This is to certify that on May 5, 2004 at around 10:50 in the morning, after the lapse of (the) five (5)-day period given by the undersigned to the Defendants to voluntarily vacate the place which they failed to do so, the undersigned, together with the representative of the Philippine National Bank, assisted by police officers, went back [to] the premises in question at Numancia St., Binondo, Manila to implement the Writ of Execution with a Break Open Order issued by Hon. Placido C. Marquez. Thereat, Mr. Matusalem Ruperto, Commander of Sphinx Security Investigation and Detective Services informed us that DKS has already turned over the premises to Land Management Bureau. Mr. Matusalem Ruperto further informed the undersigned that Judge Marquez issued an order [preventing us] from implementing the Writ. Our attention was caught by the phrase posted in the premises that the same is government property. And upon further inquiry, said property is already guarded by Sphinx Security Investigation and Detective Services.[31]

Thus, the RTC issued the Order dated July 29, 2004,[32] the pertinent portions of which read:

Considering that Land Management Bureau is now in physical possession of the subject property and not defendants-appellants DKS International Inc. and Michael Dy, it would be a blunt error for this Court to order the transfer of the physical possession of the government which is admittedly the owner of the subject property to plaintiff-appellee Philippine National Bank. The [W]rit of [E]xecution with [B]reak [O]pen [Order] dated March 29, 2001 issued by this Court can no longer be implemented and the same must be recalled. The Sheriff is ordered to desist from implementing the same. This renders movant Republic's reply (to plaintiff-appellee's opposition with manifestation dated April 30, 2004) dated June 1, 2004, with attached verification and certificate against forum shopping, with prayer that LMB'S urgent motion for leave to intervene etc., dated April 28, 2004 and related pleadings moot and academic.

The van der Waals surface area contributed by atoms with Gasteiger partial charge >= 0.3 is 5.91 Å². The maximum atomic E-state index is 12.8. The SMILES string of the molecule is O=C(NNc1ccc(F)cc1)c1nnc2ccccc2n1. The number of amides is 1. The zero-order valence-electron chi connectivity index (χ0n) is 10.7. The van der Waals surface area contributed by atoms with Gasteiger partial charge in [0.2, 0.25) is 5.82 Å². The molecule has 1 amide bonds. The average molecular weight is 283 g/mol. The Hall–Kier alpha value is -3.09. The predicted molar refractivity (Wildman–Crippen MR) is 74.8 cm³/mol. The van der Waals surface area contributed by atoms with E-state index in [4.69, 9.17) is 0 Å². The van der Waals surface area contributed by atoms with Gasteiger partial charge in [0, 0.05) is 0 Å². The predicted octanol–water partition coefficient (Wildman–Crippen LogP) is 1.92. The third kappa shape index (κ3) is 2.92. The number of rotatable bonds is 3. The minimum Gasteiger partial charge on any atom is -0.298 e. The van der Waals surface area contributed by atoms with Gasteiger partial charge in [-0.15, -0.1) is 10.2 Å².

On the question of damages or monetary judgment referred to in the Writ of Execution with [B]reak [O]pen [Order], dated March 29, 2004, plaintiff-appellee and defendants-appellants, thru counsel, agreed that same should be left [for resolution to] the Honorable Court of Appeals which has taken jurisdiction over the same.

WHEREFORE, in view of the foregoing, the Writ of Execution with [B]reak [O]pen [Order], dated March 29, 2004, is recalled and the Deputy Sheriff of the Metropolitan Trial Court of Manila, Br. 27, is directed to desist from implementing the same. The question of damages or monetary judgment earlier referred to in this Order is left for resolution by the Honorable Court of Appeals. Consistent with this Order, movant Republic's reply (to plaintiff-appellee's opposition with manifestation dated April 30, 2004) dated June 1, 2004, and related pleadings, are now moot and academic.